Here are a couple of pictures.
Since we have an interior light (LED) already I doubt we will ever use the LED on the fan assembly. I used Gaffer tape to dress the wires inside the reefer and left the entire length of the wires intact since there is a built in fuse near the free end. I want to see how the Gaffer tape holds up inside the cold reefer.
At this point I have not tested to see if this new fan setup will do what I hope and have read that it should do, which is to lower the temperature inside substantially to the point I can move the controlling thermistor down a bit and keep the inside temperature at 35-37 degrees (F). But, in another week or so we will be leaving for a few weeks out West to Colorado. It will get a thorough test and I will edit this to report the results.
Update 9/10/2018: After using this setup for a few days camping, while the cooling was better, it was still not as good as I wanted it to be, so I moved the interior double fan over as far to the right as I could so it would blow a bit more air onto the thermistor. This really helped.
On our last trip a couple of weeks ago from Florida to update New York and back the refrigerator temperature was normally staying around 35-39 degrees and we were encountering outside air temperatures of 90+ degrees F. A few times overnight it got down to 33 degrees and only rarely got above 40 degrees briefly if the fridge door was left open for awhile while someone looked for something inside.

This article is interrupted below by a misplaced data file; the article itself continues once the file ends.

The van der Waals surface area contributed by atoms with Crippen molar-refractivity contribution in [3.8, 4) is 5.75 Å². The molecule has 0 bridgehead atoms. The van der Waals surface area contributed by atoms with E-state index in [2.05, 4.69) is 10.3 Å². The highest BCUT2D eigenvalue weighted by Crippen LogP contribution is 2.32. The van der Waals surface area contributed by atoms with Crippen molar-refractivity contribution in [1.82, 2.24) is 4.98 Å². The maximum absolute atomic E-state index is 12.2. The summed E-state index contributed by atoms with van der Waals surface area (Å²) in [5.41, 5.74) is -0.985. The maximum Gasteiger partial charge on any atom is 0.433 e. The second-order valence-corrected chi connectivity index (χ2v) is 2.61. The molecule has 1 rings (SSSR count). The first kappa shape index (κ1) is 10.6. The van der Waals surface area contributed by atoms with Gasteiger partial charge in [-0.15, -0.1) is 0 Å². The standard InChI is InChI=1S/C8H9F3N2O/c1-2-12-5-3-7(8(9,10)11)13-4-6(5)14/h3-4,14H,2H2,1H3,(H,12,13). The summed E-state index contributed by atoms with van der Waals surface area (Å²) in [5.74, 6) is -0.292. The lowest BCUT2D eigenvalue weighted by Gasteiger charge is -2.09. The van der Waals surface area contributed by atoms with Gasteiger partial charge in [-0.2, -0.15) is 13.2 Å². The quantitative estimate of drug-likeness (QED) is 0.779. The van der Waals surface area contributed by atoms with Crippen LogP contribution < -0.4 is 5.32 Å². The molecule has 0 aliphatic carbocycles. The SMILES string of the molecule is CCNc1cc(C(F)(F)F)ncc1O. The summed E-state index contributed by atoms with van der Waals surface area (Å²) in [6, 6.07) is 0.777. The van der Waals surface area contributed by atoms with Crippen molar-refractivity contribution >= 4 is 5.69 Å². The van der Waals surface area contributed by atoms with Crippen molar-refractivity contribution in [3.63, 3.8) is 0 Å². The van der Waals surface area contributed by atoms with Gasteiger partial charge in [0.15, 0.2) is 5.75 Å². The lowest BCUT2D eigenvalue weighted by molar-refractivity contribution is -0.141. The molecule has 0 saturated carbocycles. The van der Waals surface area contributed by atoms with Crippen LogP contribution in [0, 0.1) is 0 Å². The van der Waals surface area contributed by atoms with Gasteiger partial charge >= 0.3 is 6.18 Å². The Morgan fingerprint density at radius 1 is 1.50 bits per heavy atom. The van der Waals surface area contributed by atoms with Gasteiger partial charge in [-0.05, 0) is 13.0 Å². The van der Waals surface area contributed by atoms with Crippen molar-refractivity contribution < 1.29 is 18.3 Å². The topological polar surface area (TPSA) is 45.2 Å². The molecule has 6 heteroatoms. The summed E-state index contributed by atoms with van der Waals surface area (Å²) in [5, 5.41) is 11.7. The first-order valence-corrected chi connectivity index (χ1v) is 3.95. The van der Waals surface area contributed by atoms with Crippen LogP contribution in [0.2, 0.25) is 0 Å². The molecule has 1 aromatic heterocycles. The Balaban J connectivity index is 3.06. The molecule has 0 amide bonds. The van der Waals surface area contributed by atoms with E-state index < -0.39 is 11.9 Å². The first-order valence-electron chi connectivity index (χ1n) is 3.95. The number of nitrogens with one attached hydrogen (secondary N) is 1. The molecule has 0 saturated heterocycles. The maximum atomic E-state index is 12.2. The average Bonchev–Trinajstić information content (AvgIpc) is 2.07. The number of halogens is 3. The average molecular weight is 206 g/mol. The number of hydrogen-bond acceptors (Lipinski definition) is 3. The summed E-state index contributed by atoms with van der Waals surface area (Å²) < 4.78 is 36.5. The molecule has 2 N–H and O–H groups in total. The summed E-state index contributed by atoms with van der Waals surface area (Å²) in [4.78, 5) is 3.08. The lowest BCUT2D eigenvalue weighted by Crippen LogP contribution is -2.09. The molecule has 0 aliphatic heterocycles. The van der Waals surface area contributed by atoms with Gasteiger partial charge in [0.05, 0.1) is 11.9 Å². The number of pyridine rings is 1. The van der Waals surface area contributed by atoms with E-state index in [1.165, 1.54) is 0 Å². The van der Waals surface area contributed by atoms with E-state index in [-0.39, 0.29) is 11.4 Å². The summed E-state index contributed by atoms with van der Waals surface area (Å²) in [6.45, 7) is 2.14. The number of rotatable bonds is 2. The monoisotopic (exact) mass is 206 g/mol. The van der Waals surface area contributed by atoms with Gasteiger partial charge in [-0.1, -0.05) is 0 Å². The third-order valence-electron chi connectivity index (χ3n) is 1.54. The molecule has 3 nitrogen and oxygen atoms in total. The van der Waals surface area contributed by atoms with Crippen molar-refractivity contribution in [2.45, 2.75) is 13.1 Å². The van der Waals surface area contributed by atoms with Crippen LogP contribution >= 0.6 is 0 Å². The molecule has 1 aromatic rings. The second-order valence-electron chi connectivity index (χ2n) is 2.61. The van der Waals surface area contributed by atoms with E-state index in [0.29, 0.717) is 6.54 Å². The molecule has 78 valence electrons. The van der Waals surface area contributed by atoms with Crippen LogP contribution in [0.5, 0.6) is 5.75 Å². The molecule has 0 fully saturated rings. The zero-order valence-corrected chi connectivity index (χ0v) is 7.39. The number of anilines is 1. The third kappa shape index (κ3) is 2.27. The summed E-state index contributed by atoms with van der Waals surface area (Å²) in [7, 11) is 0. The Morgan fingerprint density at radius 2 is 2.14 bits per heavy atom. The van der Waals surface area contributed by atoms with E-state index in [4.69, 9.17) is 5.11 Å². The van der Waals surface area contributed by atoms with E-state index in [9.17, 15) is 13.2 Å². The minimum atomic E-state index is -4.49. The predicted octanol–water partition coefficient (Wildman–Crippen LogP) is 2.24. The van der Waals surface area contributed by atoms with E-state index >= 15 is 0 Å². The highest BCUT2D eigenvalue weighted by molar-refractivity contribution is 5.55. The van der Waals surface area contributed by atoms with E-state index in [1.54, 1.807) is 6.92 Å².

I think this has solved our reefer cooling issues.
On or around July 9, 2018 we will be heading to Colorado, where we used to live, to do some camping and visit with our two of our sons who live there and their families.
Our initial plan is to head to Crested Butte, C0 and meet up with our son Jimmy and his wife Rachel there for some boondocking in the mountains. They bought a new trailer in March and we met up with them in Moab, UT in March while we were doing our Spring Southwest trip, for a few days of boondocking.
After Crested Butte we will head to Bear Creek Lake Park on the west side of Denver where we have four nights reserved. While there we will also visit our youngest son Billy and our Granddaughter Sofia.
I am not sure what we will do or where we will go after that, so stay tuned.
We just returned from a few days of camping down in Key Largo with our two youngest grandsons a few days ago.